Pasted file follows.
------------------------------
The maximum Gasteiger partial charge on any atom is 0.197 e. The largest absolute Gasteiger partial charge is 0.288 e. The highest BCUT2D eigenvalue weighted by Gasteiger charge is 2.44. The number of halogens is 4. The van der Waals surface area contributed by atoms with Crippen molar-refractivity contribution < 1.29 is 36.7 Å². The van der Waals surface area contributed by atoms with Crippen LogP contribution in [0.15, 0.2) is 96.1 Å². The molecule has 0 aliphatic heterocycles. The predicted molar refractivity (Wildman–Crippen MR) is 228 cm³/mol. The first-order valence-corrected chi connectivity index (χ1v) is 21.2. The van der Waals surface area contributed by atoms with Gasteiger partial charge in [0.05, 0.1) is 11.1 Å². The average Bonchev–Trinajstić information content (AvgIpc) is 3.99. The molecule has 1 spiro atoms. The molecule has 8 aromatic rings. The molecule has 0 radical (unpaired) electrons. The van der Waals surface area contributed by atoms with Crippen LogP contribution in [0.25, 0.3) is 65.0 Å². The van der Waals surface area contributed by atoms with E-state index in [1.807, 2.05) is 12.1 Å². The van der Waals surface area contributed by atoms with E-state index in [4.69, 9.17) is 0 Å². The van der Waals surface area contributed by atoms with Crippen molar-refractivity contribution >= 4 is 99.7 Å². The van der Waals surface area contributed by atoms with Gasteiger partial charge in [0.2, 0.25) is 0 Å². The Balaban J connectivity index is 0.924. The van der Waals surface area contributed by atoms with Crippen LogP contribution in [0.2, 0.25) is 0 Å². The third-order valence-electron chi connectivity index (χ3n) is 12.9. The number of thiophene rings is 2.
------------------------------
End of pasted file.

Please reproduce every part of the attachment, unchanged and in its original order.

The maximum Gasteiger partial charge on any atom is 0.197 e. The largest absolute Gasteiger partial charge is 0.288 e. The highest BCUT2D eigenvalue weighted by Gasteiger charge is 2.44. The number of halogens is 4. The van der Waals surface area contributed by atoms with Crippen molar-refractivity contribution < 1.29 is 36.7 Å². The van der Waals surface area contributed by atoms with Crippen LogP contribution in [0.15, 0.2) is 96.1 Å². The molecule has 0 aliphatic heterocycles. The predicted molar refractivity (Wildman–Crippen MR) is 228 cm³/mol. The first-order valence-corrected chi connectivity index (χ1v) is 21.2. The van der Waals surface area contributed by atoms with Gasteiger partial charge in [0.05, 0.1) is 11.1 Å². The average Bonchev–Trinajstić information content (AvgIpc) is 3.99. The molecule has 1 spiro atoms. The molecule has 8 aromatic rings. The molecule has 0 radical (unpaired) electrons. The van der Waals surface area contributed by atoms with Crippen LogP contribution in [0.25, 0.3) is 65.0 Å². The van der Waals surface area contributed by atoms with E-state index in [1.807, 2.05) is 12.1 Å². The van der Waals surface area contributed by atoms with E-state index in [4.69, 9.17) is 0 Å². The van der Waals surface area contributed by atoms with Crippen molar-refractivity contribution >= 4 is 99.7 Å². The van der Waals surface area contributed by atoms with Gasteiger partial charge in [0.2, 0.25) is 0 Å². The Balaban J connectivity index is 0.924. The van der Waals surface area contributed by atoms with Crippen LogP contribution in [0.2, 0.25) is 0 Å². The third-order valence-electron chi connectivity index (χ3n) is 12.9. The number of thiophene rings is 2.